Indian economy is slipping away and the blame game has started. Indian PM has admitted that Indian economy is in bad shape and partially domestic factors are responsible. “Opposition parties, too, are responsible for the current economic mess”, he said. Whoa! FM is frustrated and the RBI governor is confident of steps he took to keep Indian economy on track. Today, August 30, 2013, The Economic Times, a leading newspaper on economy in India, has a front news item that FM and RBI governor do seem to have trust deficit: it is not about fiscal deficit or CA deficit. In my 101 economics class, I was taught that economics is the science of coordination. Professor Nash came to the conclusion, through his research-game theory, that coordination helps superior outcomes. Decisions based on asymmetric information are not efficient. Lo and behold that seems to be proven from the real world facts: coordination failure and trust deficit between RBI governor and the government have brought rupee to its knees.
Let us dig down a bit in the fiscal policy and monetary policy of our country. One of the indicators of the economic health is fiscal deficit. Is it out of control? Not really. Fiscal deficit has come down from 5.8% to 4.9%. However, current account deficit is on the increase. Currently foreign reserves do seem to be decreasing but not bottoming out. Problem certainly needs to be attended to immediately. But, let us not panic: it only adds to the strength of the monster we face. So, what do we do now? First thing first: Babus, Babas, and the Bhai Sahibs of this country must understand that it is in the larger interest and their own self long term interest that they reduce, if not totally eliminate, “asymmetric information” they spread out of design or out of ignorance. If it is out of design, it is extremely dangerous and inconsistent with democratic processes; and if it is out of ignorance, outcome is equally dangerous.
The fact of the matter is that main street people have little understanding of complex and dynamic constructions of modern world as against simple and straight economic systems of the pastoral and agrarian societies of ancient times. It is precisely the reason they fall prey to the designs of the Babus, Babas, and the Bhai Sahibs of India. Everybody deserves a fair share and a fair shot in the community. In a democratic framework, in principle, governance is for the people by the people. However, in practice, governance is by the few for the few seem to have prevailed in our country. For example, 75% of Indian citizens live a life of fewer than two dollars a day and 36% live a life of under dollar a day earnings. Do they have the ability to participate in the political processes meaningfully; can they go to the Supreme Court to fight for justice? Wealth, in India, is concentrated in a few hands. In such a scenario, it would be of interest to have a debate on the subject from a perspective of asymmetric information. It seems some Indian citizens are more equal. I have picked up the words commonly used in Indian parlance: Babus are the bureaucrats that include all services like IAS, IPS, Group A services, and all other equivalent services; Babas are the religious heads that includes Deras and self-proclaimed god men; and Bhai Sahibs are the political masters. It is not uncommon to hear that “Babus have ruined the country”. Other such main street sayings are: “Babus work in nexus with Bhai sahibs”; “Babas, the illiterates, have good time and exploit the common man”; “corruption, corruption, and corruption all around”; “what’s going on, why the heck we can’t manage our own affairs”?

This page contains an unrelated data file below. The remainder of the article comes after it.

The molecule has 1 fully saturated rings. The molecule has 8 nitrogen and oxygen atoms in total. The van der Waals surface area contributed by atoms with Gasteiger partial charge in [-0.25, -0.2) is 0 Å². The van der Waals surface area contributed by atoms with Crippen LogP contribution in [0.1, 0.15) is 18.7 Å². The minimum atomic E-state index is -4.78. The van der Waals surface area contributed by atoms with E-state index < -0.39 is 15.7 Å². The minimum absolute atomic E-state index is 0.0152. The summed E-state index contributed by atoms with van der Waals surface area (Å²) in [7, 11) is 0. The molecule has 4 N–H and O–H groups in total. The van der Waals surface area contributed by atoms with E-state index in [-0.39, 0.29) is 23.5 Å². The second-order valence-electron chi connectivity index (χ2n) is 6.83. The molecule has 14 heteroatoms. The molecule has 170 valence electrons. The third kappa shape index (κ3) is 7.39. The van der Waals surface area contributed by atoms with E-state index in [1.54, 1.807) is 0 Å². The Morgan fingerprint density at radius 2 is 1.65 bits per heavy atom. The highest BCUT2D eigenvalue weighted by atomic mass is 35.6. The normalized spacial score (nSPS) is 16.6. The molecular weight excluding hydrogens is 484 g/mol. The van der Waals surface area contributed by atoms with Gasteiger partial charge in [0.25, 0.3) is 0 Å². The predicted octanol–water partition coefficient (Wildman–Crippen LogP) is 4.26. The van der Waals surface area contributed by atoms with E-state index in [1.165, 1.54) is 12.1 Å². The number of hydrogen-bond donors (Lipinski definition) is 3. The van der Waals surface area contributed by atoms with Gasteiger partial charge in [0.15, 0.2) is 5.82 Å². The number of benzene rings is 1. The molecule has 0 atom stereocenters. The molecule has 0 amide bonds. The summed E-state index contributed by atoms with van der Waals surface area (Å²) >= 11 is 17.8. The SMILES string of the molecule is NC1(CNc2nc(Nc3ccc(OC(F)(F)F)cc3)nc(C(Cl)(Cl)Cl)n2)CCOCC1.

The question is: why main street people jump into the jaws of social predators? Literature on economics tells us that humans are rational. How come then, rationality evaporates into thin air when it comes to raise their voice against the unreal and unscientific happenings around us? Why Babas seem to be protected by the Bhai Sahibs: Babas largely teach and preach unscientific ways of living and still get a high place in our society. There is something rotten here in the modern world of ours. We got to come out of the Stone Age. We have IITs; we have AIIMS; we have IIMs: and we do have bright young officers like Durga Shakti; and to top it all we have “A” class judiciary. We do have well-meaning leaders like Man Mohan Singh Ji. Then why the heck, people are still hungry amidst surplus food grains in India? There is certainly something wrong with governance. We got to admit it; we got to sort it out; we got to remove asymmetric information; we got to build democratic institutions where Bhai Sahibs have little role to play and Babas are taboo. This can be accomplished only by way of participation of main street people fighting away asymmetric information: Babas are just human beings (god man is unreal); Babus are paid to follow rules; and Bhai Sahibs got to be replaced with parliamentarians. In the long term, however, solution lies in our schools and universities where professors can help people to know the knowable and not to know the unreal that Babas preach; Bhai Sahibs practice; and Babus succumb. India is the only one country, which has scientific temper enshrined into its constitution and it is the one country where state actors promote Babas who preach discourse inconsistent with scientific reasoning. Isn’t it ironic?